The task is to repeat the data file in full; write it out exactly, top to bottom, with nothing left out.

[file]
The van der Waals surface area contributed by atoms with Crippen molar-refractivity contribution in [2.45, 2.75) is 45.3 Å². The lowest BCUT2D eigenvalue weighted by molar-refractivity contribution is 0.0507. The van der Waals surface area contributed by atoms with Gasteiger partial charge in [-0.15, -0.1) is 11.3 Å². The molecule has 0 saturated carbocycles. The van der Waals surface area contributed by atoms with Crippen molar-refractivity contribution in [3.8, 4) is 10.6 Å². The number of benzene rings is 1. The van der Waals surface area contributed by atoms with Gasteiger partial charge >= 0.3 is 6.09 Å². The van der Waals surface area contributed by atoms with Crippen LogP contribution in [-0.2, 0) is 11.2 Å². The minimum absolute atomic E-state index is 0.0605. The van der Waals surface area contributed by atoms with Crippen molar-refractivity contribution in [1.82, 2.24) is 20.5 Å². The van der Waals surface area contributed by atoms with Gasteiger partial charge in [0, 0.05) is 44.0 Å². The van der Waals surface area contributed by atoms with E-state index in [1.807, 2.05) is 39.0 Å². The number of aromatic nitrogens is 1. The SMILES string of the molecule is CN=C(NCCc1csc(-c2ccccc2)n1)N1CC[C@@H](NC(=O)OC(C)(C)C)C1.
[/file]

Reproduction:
The van der Waals surface area contributed by atoms with Crippen molar-refractivity contribution in [2.45, 2.75) is 45.3 Å². The lowest BCUT2D eigenvalue weighted by molar-refractivity contribution is 0.0507. The van der Waals surface area contributed by atoms with Gasteiger partial charge in [-0.15, -0.1) is 11.3 Å². The molecule has 0 saturated carbocycles. The van der Waals surface area contributed by atoms with Crippen molar-refractivity contribution in [3.8, 4) is 10.6 Å². The number of benzene rings is 1. The van der Waals surface area contributed by atoms with Gasteiger partial charge >= 0.3 is 6.09 Å². The van der Waals surface area contributed by atoms with Crippen LogP contribution in [-0.2, 0) is 11.2 Å². The minimum absolute atomic E-state index is 0.0605. The van der Waals surface area contributed by atoms with Crippen molar-refractivity contribution in [1.82, 2.24) is 20.5 Å². The van der Waals surface area contributed by atoms with Gasteiger partial charge in [0, 0.05) is 44.0 Å². The van der Waals surface area contributed by atoms with E-state index in [1.807, 2.05) is 39.0 Å². The number of aromatic nitrogens is 1. The SMILES string of the molecule is CN=C(NCCc1csc(-c2ccccc2)n1)N1CC[C@@H](NC(=O)OC(C)(C)C)C1.